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innovation

Three New Trends For Cultural Organizations That Are Not New At All

News ideas for cultural organizations that are actually old ideas

Those “new” trends that need to be embraced within cultural organizations? They aren’t new at all…so let’s stop being scared of them. 

If you work within a cultural organization, then you are probably aware of some of the new, big trends and ideas confronting organizations right now: Making organizations more participatory and social, embracing innovation, securing word-of-mouth engagement in our connected world, and framing collections so that they are right-now relevant. Sometimes it feels like organizations may never be able to successfully welcome and adopt these new changes…

Here’s the thing, though – none of those are new concepts.

The very first museums were founded on many of these ideas. In reality, solitary experiences, primarily showcasing the past, and relying on traditional marketing channels to get the word out are the new concepts. What organizations are trying to do today may simply be examples of returning to their roots. 

Here are three of the oldest, “new” trends with which organizations are currently wrestling:

 

1) Solitary experiences are new (Social experiences are old)

Let’s start with arguably the best example of a type of cultural organization that underscores “existing in silence and appreciating the art” – classical music organizations. I’ve told this story once, but it is worth repeating: I was with the IMPACTS team in a meeting with Stanford University discussing the engagement of students and community members alike in classical music. The group began discussing opportunities around “shaking up” the way that audiences experience classical music, and the merits of making the concert-going experience more “social.” One of the University’s leaders suddenly exclaimed, “It’s getting back to performing Handel in the same, social way that the music was experienced in Handel’s time!”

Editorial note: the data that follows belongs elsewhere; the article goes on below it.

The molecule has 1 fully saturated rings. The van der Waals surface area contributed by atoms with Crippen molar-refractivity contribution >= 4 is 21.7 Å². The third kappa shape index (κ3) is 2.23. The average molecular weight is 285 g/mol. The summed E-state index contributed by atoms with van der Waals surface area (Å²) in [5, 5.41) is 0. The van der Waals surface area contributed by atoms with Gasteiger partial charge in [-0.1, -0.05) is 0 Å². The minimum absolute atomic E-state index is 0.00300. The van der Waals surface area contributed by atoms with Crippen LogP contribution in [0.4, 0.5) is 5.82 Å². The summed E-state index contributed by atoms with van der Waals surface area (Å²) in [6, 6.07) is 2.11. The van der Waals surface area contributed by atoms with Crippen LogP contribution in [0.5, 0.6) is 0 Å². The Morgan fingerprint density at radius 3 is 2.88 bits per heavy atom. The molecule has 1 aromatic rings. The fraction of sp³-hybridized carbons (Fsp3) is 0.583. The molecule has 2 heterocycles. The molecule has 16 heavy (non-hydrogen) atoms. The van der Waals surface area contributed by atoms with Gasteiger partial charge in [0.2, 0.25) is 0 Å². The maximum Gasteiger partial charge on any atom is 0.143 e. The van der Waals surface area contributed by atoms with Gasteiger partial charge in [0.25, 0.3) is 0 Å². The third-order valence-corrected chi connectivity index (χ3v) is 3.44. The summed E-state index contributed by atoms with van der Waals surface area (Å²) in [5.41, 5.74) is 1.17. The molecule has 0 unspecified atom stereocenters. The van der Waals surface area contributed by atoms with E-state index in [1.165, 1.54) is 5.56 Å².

We all stopped in our tracks. We thought being social in this environment was more of a new idea. Lifting the demand for silence at certain programs? Serving food (chewing while listening)? World-class musicians performing important, inspiring, and moving pieces while listeners mingle? Many might consider that sacrilegious!

In reality, the concept of orchestrating isolated cultural experiences in shared spaces is the relatively new idea. In Handel’s time, music was enjoyed socially – audiences ate, drank, and generally partook in all sorts of merriment while musicians filled the concert hall with beautiful melodies. Why is being social in shared spaces considered “new” when it was the very way that many types of art were originally intended to be enjoyed, discussed, and explored?